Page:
Are you in Christ, covered with His righteousness? Then God is for you; you are not His enemy. He will take care of you. God’s commitment to you is not based on your good works or your circumstances; it is based on the merit of Christ’s work on the cross. So it is finished! No matter your circumstance, preach this truth to yourself. It could look like this, “Yes, this is a tough situation and I am fearful because of it, but I am a child of God. Christ died for my sins. God is for me. I shall not be afraid. What can man do to me? What can any situation do to me? The gospel exists independently of me, therefore I will believe it and cling to it.” Believe truth,church, and live by it.

Posted by: Sam Cirrincione

July 12, 2011

Today you should read: Psalms 55

Have you ever been betrayed by a close friend or family member? Has your safety ever been put in jeopardy by someone you love? Many of you reading this have had the misfortune of understanding this very idea. It is one of the scariest and hardest things to ever have to deal with.

In Psalm 55 we see a lament (defined as to mourn for or over ~ Dictionary.com) concerning oppression from an enemy. However, the psalmist is very clear that this is no ordinary enemy. In fact, this is someone who was a very close friend (Psalms 55:12-15). This person has caused the psalmist to lash out in his emotional distress and wish evil on his friend. There is a deep anger toward the oppressor. If you have ever been hurt by someone close I am sure you can relate to this part of the psalm. There have been times in my life when my thoughts toward friends and family have been that of revenge due to the pain that I felt from their actions. Is this ok? The answer is yes and no. It is ok when you get hurt to feel anger. It is not ok to dwell on it and harbor hatred toward them. The question to ask yourself when you are hurt is how should I respond?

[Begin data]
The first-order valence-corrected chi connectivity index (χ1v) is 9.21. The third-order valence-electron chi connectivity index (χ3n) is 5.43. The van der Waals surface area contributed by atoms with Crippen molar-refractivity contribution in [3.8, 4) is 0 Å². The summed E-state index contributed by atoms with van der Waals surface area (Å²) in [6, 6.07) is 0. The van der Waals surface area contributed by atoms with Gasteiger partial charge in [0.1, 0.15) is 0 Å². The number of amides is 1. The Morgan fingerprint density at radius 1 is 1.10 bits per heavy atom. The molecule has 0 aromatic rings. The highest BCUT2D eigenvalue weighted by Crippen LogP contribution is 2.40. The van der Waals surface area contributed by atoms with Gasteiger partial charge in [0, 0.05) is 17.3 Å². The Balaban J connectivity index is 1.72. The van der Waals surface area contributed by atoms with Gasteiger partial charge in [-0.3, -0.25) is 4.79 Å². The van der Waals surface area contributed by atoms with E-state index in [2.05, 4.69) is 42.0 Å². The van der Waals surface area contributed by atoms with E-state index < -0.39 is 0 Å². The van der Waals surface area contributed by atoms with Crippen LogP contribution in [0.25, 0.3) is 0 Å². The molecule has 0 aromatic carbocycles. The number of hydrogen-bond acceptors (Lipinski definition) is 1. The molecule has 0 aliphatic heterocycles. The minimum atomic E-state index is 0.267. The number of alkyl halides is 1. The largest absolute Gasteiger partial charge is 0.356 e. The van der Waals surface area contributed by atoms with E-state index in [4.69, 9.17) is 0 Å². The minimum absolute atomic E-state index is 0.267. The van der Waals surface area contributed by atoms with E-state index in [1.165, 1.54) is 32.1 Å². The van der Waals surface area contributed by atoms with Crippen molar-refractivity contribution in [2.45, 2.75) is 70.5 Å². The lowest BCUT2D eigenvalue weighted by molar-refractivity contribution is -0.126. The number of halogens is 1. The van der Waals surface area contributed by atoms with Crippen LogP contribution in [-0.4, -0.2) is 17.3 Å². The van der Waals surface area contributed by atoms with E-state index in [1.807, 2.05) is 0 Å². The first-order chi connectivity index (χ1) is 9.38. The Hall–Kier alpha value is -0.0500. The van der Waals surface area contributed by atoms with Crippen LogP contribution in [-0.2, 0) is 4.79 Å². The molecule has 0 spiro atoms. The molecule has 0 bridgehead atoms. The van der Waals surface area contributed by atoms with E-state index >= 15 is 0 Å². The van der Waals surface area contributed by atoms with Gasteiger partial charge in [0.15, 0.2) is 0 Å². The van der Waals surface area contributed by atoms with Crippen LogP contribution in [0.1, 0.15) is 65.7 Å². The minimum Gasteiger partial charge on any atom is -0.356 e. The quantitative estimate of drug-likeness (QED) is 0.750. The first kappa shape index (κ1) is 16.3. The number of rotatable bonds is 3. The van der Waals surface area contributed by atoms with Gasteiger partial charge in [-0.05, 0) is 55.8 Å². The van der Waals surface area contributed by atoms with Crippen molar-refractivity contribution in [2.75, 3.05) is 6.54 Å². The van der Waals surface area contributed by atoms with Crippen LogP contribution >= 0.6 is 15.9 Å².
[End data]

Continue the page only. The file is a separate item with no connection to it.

Verses (22-23) show us the correct response. We must cast our burdens upon the Lord for the judgment of others is His. The commentary from the ESV Study Bible states: “cast your burden on the Lord.” The singer addresses each of his fellow singers in v.22-23. The reason the faithful can cast their burdens on the Lord is that He can be trusted to bring judgment upon the evildoers. The psalms do not say when God will cast them down; the faithful will wait for God’s own good timing.